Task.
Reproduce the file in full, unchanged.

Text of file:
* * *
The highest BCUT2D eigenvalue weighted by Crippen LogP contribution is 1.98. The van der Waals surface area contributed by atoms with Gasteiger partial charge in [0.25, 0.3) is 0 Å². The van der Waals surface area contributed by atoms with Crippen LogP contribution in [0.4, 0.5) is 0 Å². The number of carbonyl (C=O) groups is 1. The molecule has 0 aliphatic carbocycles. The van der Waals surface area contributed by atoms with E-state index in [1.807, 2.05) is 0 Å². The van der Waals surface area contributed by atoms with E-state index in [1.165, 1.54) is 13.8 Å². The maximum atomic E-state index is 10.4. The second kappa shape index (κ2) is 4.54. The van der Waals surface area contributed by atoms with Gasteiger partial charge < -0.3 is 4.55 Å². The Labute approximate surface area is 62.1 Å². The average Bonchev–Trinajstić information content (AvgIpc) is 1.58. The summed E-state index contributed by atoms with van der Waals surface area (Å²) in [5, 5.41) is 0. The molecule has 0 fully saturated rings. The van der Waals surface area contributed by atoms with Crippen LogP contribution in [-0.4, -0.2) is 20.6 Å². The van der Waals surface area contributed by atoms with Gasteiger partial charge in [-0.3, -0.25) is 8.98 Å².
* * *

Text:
The highest BCUT2D eigenvalue weighted by Crippen LogP contribution is 1.98. The van der Waals surface area contributed by atoms with Gasteiger partial charge in [0.25, 0.3) is 0 Å². The van der Waals surface area contributed by atoms with Crippen LogP contribution in [0.4, 0.5) is 0 Å². The number of carbonyl (C=O) groups is 1. The molecule has 0 aliphatic carbocycles. The van der Waals surface area contributed by atoms with E-state index in [1.807, 2.05) is 0 Å². The van der Waals surface area contributed by atoms with E-state index in [1.165, 1.54) is 13.8 Å². The maximum atomic E-state index is 10.4. The second kappa shape index (κ2) is 4.54. The van der Waals surface area contributed by atoms with Gasteiger partial charge < -0.3 is 4.55 Å². The Labute approximate surface area is 62.1 Å². The average Bonchev–Trinajstić information content (AvgIpc) is 1.58. The summed E-state index contributed by atoms with van der Waals surface area (Å²) in [5, 5.41) is 0. The molecule has 0 fully saturated rings. The van der Waals surface area contributed by atoms with Crippen LogP contribution in [-0.4, -0.2) is 20.6 Å². The van der Waals surface area contributed by atoms with Gasteiger partial charge in [-0.3, -0.25) is 8.98 Å².